On August 1, 1876, Colorado became the 38th state in the Union. This Colorado spoon, made by Eugene L. Deacon of Denver, Colorado (who also made the Pocatello, Idaho rebus spoon) was manufactured sometime between 1900 and 1912.
The bowl of the spoon has an engraving that touts the majestic height of Pike’s Peak (which, at 14,147 feet, is just a little shorter than Mount Rainier in Washington State).
At the very top of the spoon is the State Seal of Colorado, with the unmistakable Eye of Providence peering out at you, which confirms my theory that the Illuminati are in Colorado and I’m pretty sure they’re holding Half Life 3 hostage.
I’ve spent the last two days in Centennial, Colorado, just outside of Denver.
I’d love to go visit all of the places featured on my antique spoons, if the places still exist, and one that’s been on my list is the Denver Auditorium, shown in the bowl of this antique spoon. Didn’t make it this trip. Maybe next time!
The Denver Auditorium was built in 1908 and the very first event in July of that year was the Democratic Convention (William Jennings Bryan was the party’s nominee. He lost to William Howard Taft in the general election.)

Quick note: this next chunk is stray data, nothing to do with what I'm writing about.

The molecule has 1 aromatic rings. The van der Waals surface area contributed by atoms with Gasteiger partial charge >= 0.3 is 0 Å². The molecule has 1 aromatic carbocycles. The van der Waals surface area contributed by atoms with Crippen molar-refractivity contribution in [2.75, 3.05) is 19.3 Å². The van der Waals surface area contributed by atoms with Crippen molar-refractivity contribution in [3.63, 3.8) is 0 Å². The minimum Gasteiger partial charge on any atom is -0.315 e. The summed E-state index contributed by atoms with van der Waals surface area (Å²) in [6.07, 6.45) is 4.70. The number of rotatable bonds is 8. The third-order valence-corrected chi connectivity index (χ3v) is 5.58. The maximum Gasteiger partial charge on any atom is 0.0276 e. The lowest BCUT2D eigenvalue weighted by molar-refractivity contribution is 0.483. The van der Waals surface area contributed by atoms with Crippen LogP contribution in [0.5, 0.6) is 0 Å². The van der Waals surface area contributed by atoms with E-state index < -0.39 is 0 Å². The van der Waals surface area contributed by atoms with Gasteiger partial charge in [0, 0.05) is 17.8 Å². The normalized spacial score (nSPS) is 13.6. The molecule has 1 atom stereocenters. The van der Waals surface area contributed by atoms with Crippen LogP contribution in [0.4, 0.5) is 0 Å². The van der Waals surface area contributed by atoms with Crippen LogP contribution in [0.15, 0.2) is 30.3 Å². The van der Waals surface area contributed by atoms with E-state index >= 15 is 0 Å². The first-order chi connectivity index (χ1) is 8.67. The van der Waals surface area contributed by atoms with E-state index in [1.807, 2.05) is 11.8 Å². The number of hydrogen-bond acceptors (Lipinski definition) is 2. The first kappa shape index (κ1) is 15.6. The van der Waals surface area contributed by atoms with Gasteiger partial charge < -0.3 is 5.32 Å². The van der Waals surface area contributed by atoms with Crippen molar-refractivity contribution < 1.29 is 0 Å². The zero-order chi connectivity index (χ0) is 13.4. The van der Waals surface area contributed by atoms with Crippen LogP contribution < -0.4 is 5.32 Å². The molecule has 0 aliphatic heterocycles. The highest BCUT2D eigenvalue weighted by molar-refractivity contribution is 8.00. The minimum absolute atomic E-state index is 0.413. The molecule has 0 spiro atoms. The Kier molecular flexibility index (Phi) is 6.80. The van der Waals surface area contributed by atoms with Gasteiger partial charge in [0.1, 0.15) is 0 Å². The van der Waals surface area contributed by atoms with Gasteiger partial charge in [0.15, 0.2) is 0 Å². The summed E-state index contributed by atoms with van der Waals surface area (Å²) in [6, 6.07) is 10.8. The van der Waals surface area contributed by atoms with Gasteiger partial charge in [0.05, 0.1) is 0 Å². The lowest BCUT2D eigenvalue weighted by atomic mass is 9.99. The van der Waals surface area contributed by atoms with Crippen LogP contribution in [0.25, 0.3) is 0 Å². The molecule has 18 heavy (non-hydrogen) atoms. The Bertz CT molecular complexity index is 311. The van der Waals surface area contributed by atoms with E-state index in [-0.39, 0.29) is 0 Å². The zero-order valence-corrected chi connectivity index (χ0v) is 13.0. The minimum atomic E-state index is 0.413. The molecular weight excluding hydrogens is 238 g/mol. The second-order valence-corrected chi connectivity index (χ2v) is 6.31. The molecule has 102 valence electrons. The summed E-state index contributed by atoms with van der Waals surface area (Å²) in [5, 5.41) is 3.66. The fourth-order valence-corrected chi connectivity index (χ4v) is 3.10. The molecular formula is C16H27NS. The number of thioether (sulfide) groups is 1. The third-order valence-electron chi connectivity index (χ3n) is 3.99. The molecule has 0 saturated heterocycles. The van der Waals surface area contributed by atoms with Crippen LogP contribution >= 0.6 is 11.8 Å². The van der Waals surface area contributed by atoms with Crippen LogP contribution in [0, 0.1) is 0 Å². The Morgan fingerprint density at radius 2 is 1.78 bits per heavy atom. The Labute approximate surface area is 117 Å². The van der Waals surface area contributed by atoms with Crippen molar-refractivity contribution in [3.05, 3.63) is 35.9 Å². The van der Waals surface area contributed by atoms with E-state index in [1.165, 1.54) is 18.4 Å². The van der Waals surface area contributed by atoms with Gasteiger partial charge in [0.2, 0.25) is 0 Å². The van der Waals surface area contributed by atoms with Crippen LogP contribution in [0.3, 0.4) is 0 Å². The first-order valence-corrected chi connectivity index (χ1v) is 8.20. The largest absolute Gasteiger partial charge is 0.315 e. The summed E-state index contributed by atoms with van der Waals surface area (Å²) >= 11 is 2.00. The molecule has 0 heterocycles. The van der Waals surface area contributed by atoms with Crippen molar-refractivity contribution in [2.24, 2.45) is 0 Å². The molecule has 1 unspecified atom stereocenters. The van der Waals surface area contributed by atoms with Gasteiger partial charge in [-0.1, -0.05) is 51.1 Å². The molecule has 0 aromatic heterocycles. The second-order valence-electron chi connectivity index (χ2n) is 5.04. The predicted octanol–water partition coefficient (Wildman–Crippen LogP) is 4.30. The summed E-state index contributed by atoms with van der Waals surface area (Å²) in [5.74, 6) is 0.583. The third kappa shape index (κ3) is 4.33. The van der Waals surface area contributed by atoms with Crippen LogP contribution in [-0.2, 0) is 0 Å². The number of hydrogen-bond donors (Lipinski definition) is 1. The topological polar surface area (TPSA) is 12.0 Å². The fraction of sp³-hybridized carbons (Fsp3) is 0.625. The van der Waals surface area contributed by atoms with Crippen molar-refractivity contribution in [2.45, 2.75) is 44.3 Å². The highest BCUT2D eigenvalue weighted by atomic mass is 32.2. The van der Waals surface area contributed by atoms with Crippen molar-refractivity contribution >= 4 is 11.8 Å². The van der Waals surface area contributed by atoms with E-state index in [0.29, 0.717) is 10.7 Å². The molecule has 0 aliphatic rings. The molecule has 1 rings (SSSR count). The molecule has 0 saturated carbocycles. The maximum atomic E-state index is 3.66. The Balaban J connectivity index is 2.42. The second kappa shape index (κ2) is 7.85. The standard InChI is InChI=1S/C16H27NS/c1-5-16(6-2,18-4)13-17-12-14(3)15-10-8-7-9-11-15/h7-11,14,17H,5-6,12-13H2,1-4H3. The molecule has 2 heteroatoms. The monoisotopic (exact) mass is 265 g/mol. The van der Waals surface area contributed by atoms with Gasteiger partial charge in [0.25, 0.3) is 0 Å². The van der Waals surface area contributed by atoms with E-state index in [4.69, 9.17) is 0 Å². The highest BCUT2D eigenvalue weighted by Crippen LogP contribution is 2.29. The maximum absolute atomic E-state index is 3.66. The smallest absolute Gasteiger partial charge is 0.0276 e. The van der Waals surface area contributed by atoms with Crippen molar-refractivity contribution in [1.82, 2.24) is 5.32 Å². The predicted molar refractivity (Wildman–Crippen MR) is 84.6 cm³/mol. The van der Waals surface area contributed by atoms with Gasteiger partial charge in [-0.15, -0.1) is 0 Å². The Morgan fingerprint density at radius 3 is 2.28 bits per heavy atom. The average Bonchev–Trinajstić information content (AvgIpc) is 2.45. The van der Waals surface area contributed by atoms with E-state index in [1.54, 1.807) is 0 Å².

The Auditorium has been through many changes over the years. Its decorative domes on each corner were removed in the 1950s and in 1978 it was remodeled into a performing arts center. In 2002 it was renamed the Quigg Newton Denver Municipal Auditorium, which is part of the larger Denver Performing Arts Center—or “The Plex,” as the kids call it.
This spoon has a maker’s mark from the Baker-Manchester Company of Providence, Rhode Island.
I’ve had a hard time tracking down when exactly this company was in business, but most sources say they operated under this name from 1904 to 1914. I’d venture a guess that this spoon dates to somewhere between 1908 and 1915.
I’m sure I’ve driven through Colorado at some point in my life on some family road trip, but I’ll get to officially check it off my list when I fly to Denver later today for work.
To commemorate my first official trip to The Centennial State, here’s an antique spoon showing the State Capitol Building in Denver.
The maker’s mark is partially rubbed off from the back of the spoon (or was poorly stamped in the first place) but the last “B” in the Paye and Baker mark is clearly visible.
Since P&B didn’t open their business until 1901, this spoon can’t date back to when the Capitol building opened in 1894. I’d date it to sometime between 1901 and 1910.